Director: Peter Foott
Cast: Alex Murphy, Chris Walley, Hilary Rose, Dominic MacHale, P.J. Gallagher, Shane Casey
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This hilarious debut feature from writer-director Peter Foott proved a huge hit in its native Ireland, taking over €800,000 and picking up the joint Best Irish Feature award at the Galway Film Fleadh. It’s not hard to see why: in addition to marking out Foote as a serious talent to watch, it also features a terrific pair of comic debuts from young lead actors Alex Murphy and Chris Walley.
Inspired by Ireland’s biggest cocaine seizure of €440m off the coast of western Cork in 2007, the film centres on best buddies Jock Murphy (Walley) and Connor MacSweeney (Murphy), a pair of dim-witted teenagers who decide it would be a really good idea to steal some bikes and cycle to the coast, after they hear that a bale of cocaine has gone missing from the seizure and has likely washed up on the shore.
Needless to say, nothing goes entirely to plan, and the pair soon find themselves pursued by a club-footed drug dealer (P.J. Gallagher), a local thug (Shane Casey) and a dogged local policeman (Dominic MacHale), who has placed a tracking device on one of the bikes.
The comic chemistry between Murphy and Walley is hugely entertaining, so much so that you sincerely hope they find a way to work together again in the future. Their dynamic is both familiar and oddly touching – Connor (who also narrates the film) looks up to Jock (they even dress alike, as revealed in one of several delightful sight gags) and is the slightly more sensible one, while Jock continually tries to involve Connor in his madcap schemes and is viewed as a bad influence by Connor’s fishmonger mother (Hilary Rose), who baits him with lines like “They call that a sucker fish – that’ll be your nickname in prison”.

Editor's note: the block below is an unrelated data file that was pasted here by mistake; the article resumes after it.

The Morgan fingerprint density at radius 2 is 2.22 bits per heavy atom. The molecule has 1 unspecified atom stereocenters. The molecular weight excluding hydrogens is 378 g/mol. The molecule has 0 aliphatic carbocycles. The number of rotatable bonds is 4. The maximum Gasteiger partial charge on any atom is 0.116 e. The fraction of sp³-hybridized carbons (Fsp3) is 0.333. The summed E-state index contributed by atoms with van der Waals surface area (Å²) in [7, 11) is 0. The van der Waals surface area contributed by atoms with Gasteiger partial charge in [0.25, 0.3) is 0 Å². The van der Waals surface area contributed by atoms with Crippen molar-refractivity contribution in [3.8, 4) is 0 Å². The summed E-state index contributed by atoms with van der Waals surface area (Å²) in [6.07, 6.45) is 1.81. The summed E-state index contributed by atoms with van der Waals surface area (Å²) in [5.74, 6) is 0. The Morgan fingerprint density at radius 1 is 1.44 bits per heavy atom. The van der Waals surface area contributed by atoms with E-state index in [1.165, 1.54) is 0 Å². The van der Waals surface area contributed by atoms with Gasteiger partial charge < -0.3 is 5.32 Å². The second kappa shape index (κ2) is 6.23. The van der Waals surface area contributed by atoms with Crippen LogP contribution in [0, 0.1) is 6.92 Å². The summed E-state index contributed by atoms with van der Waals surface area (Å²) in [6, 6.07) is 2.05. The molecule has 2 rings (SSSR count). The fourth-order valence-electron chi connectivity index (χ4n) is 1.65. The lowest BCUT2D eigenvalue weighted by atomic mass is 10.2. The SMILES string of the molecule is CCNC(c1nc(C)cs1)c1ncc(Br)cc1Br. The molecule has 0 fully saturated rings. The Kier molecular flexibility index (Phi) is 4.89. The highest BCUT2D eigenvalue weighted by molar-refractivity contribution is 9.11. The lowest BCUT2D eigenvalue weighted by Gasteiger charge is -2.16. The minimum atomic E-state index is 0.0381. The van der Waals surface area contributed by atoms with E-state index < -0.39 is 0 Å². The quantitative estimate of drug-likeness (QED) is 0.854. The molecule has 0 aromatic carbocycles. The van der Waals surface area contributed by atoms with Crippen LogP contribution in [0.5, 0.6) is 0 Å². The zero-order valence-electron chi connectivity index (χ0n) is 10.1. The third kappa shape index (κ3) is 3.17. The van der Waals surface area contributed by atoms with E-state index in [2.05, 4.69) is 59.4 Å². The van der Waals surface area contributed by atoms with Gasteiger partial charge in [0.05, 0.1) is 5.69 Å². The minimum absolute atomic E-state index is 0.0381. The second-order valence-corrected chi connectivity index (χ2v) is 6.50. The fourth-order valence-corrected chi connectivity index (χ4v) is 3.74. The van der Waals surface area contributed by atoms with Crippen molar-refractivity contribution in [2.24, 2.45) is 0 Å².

Foote keeps things moving at a cracking pace, ensuring that every scene has a decent laugh. There are also a number of nicely integrated film references – the cop’s persistence is treated like the posse hunting Butch Cassidy and the Sundance Kid, while Connor has a traumatic encounter with a chicken that is strongly reminiscent of Withnail & I. Paddy Jordan’s attractively sunny cinematography belies the film’s presumably low budget (and won’t do Cork’s tourist trade any harm either) and there’s a pleasingly eclectic soundtrack that, in a nice show of local pride, manages to find room for Where’s Me Jumper?, the 1992 hit from Cork-based band Sultans of Ping F.C.
However, the most satisfying element of the film is the cleverly constructed screenplay, which seems deceptively chaotic on the surface, but nonetheless takes care to pay off every minor detail (such as Connor’s expressed preference for chicken dinners, or Jock’s various underwear problems) to winning effect. Foote also has a strong sense of screwball comedy structure, building to a farce-like climax where all the players converge in Mrs MacSweeney’s kitchen for a showdown. This is a smartly written, brilliantly acted and very funny comedy that’s well worth seeking out.
The Young Offenders is available on Netflix UK, as part of an £8.99 monthly subscription.
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